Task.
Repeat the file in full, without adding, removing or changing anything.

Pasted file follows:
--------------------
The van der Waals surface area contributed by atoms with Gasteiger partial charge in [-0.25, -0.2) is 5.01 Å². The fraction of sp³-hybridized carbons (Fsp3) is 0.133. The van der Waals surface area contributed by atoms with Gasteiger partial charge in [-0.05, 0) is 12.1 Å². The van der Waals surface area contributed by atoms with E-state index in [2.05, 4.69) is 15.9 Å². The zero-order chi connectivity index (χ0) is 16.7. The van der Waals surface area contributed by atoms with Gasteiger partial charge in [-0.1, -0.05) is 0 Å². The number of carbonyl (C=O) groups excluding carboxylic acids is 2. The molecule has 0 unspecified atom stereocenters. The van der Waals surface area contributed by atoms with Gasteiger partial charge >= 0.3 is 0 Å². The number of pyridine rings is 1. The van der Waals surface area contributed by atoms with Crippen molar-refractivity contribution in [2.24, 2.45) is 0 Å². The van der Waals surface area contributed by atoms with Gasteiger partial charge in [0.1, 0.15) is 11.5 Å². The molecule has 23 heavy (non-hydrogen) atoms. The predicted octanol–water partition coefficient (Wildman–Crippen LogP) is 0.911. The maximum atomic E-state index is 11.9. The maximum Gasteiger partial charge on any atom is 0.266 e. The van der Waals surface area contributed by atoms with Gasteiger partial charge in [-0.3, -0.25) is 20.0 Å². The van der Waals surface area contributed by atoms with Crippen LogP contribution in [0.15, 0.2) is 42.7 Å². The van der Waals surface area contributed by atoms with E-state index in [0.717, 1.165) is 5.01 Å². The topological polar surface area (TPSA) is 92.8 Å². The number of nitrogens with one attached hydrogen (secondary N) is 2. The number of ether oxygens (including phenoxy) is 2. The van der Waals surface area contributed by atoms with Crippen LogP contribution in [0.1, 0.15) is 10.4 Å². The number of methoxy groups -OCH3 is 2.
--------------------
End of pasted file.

The van der Waals surface area contributed by atoms with Gasteiger partial charge in [-0.25, -0.2) is 5.01 Å². The fraction of sp³-hybridized carbons (Fsp3) is 0.133. The van der Waals surface area contributed by atoms with Gasteiger partial charge in [-0.05, 0) is 12.1 Å². The van der Waals surface area contributed by atoms with E-state index in [2.05, 4.69) is 15.9 Å². The zero-order chi connectivity index (χ0) is 16.7. The van der Waals surface area contributed by atoms with Gasteiger partial charge in [-0.1, -0.05) is 0 Å². The number of carbonyl (C=O) groups excluding carboxylic acids is 2. The molecule has 0 unspecified atom stereocenters. The van der Waals surface area contributed by atoms with Gasteiger partial charge >= 0.3 is 0 Å². The number of pyridine rings is 1. The van der Waals surface area contributed by atoms with Crippen molar-refractivity contribution in [2.24, 2.45) is 0 Å². The van der Waals surface area contributed by atoms with Gasteiger partial charge in [0.1, 0.15) is 11.5 Å². The molecule has 23 heavy (non-hydrogen) atoms. The predicted octanol–water partition coefficient (Wildman–Crippen LogP) is 0.911. The maximum atomic E-state index is 11.9. The maximum Gasteiger partial charge on any atom is 0.266 e. The van der Waals surface area contributed by atoms with Gasteiger partial charge in [-0.3, -0.25) is 20.0 Å². The van der Waals surface area contributed by atoms with Crippen LogP contribution in [0.15, 0.2) is 42.7 Å². The van der Waals surface area contributed by atoms with E-state index in [0.717, 1.165) is 5.01 Å². The topological polar surface area (TPSA) is 92.8 Å². The number of nitrogens with one attached hydrogen (secondary N) is 2. The number of ether oxygens (including phenoxy) is 2. The van der Waals surface area contributed by atoms with Crippen LogP contribution in [0.1, 0.15) is 10.4 Å². The number of methoxy groups -OCH3 is 2.